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PRINCIPLES & PRACTICES

Dharmalaya is a neo-traditional NGO, meaning that we endeavor to learn from the past and experiment in the present to forge a more harmonious and sustainable future. We work to preserve traditional wisdom and to carry it into the future by developing and promoting concepts and practices that can be readily understood and applied in the present.


Foundational Principles: Ahimsa, Karuna, Maitri & Seva

Dharmalaya is rooted in the traditional Indian principles of ahimsa (non-harming), karuna (compassion), maitri/metta (loving kindness), and seva (service). An holistic understanding of these values as applied in the modern world includes not only caring for all living beings, but also ecological responsibility expressed in a commitment to sustainable living.

To take the four values above together is to seek the integration of compassion, contemplation, and action. In the terms of the wisdom traditions of India, this has been described as socially-engaged spirituality and spiritually-infused activism, but these are not exclusively ‘spiritual’ aims: They are universal human values shared by the secular and the spiritual. It is in this universal spirit that Dharmalaya seeks to understand and apply these principles in our work, in our world, and in ourselves.


Policies & Practices

Dharmalaya is nonsectarian and committed to promoting mutual understanding, respect, and altruistic collaboration among people of all backgrounds and beliefs. We do not discriminate on the basis of nationality, ethnicity, religious belief, gender, sexual orientation, or economic status; we celebrate diversity and we warmly welcome all respectful and considerate people to participate in our programs.

We value compassion and respect for all life as taught in both the Hindu and Buddhist traditions, as exemplified by the great sages of India, and as expressed in H.H. the Dalai Lama’s philosophy of ‘Universal Responsibility’. As a part of this commitment to ahimsa, compassion, and Universal Responsibility, like most ashrams and Dharma centres, we serve only 100% plant-based vegetarian food (with no animal products, so our campus is vegan and therefore all food served here is suitable for the diets of the vast majority of spiritual traditions). Likewise, we use natural, eco-friendly building methods and grow food organically, without the use of chemical fertilizers, pesticides, or herbicides.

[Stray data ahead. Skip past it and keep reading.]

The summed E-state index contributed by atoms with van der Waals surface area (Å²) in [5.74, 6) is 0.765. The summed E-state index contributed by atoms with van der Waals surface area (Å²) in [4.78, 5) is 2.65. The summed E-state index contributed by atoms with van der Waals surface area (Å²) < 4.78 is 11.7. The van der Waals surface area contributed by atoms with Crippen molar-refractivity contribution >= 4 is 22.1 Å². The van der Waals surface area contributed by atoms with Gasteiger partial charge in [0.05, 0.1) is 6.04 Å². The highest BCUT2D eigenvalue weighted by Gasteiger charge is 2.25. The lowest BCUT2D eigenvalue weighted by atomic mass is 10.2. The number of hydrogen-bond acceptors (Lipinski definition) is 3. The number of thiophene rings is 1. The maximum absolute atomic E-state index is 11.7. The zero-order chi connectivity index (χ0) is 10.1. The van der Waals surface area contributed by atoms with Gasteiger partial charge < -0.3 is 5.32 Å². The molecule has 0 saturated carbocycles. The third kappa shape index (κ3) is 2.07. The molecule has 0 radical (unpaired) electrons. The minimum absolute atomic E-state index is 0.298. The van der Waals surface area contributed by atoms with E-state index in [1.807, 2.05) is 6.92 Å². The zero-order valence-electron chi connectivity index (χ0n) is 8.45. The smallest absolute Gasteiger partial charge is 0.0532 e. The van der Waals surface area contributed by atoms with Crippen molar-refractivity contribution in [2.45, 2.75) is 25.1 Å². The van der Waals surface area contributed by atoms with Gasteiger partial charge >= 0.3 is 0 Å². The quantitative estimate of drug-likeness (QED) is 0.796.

Also, we observe a code of compassionate conduct that respects both the Hindu yamas (virtues/disciplines) and the Buddhist panchasila (five virtuous commitments) as a way of maintaining harmony in ourselves, in our community, and with our environment.

Finally, we aspire to evolve beyond mere ‘sustainable living’ to embody and promote the Earthville Network’s principle of ‘Sustainable Thriving’.

All of the above practices are motivated by simple caring. They are not put forth self-righteously as moralistic absolutes, nor should they be misconstrued as implied criticism of anyone. Rather, we hold these practices as opportunities to explore the joys and rewards of voluntary simplicity and living in greater harmony with nature. The Dharmalaya community is founded on a core aspiration to see how far we can go in taking better care of ourselves, one another, and the earth that supports us, and how much better all of us feel and function when we make our best efforts in this gentle endeavor to do a little less harm and hopefully a little more good.